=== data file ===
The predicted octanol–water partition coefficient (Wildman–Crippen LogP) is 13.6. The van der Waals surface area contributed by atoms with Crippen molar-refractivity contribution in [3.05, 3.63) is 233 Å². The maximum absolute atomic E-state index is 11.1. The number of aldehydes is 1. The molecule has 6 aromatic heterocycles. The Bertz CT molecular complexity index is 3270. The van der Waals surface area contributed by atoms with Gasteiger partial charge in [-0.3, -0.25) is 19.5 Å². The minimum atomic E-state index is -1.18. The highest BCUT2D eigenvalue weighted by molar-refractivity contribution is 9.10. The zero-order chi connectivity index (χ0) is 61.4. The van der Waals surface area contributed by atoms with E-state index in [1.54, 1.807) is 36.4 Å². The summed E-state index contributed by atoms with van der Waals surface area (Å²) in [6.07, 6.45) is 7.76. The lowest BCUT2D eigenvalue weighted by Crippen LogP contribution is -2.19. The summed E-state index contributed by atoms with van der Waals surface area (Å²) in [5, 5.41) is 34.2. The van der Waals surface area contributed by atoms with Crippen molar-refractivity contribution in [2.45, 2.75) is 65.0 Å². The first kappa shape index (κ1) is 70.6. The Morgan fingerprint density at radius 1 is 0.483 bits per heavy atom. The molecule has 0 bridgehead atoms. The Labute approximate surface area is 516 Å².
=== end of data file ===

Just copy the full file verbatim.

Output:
The predicted octanol–water partition coefficient (Wildman–Crippen LogP) is 13.6. The van der Waals surface area contributed by atoms with Crippen molar-refractivity contribution in [3.05, 3.63) is 233 Å². The maximum absolute atomic E-state index is 11.1. The number of aldehydes is 1. The molecule has 6 aromatic heterocycles. The Bertz CT molecular complexity index is 3270. The van der Waals surface area contributed by atoms with Gasteiger partial charge in [-0.3, -0.25) is 19.5 Å². The minimum atomic E-state index is -1.18. The highest BCUT2D eigenvalue weighted by molar-refractivity contribution is 9.10. The zero-order chi connectivity index (χ0) is 61.4. The van der Waals surface area contributed by atoms with E-state index in [1.54, 1.807) is 36.4 Å². The summed E-state index contributed by atoms with van der Waals surface area (Å²) in [6.07, 6.45) is 7.76. The lowest BCUT2D eigenvalue weighted by Crippen LogP contribution is -2.19. The summed E-state index contributed by atoms with van der Waals surface area (Å²) in [5, 5.41) is 34.2. The van der Waals surface area contributed by atoms with Crippen molar-refractivity contribution in [2.45, 2.75) is 65.0 Å². The first kappa shape index (κ1) is 70.6. The Morgan fingerprint density at radius 1 is 0.483 bits per heavy atom. The molecule has 0 bridgehead atoms. The Labute approximate surface area is 516 Å².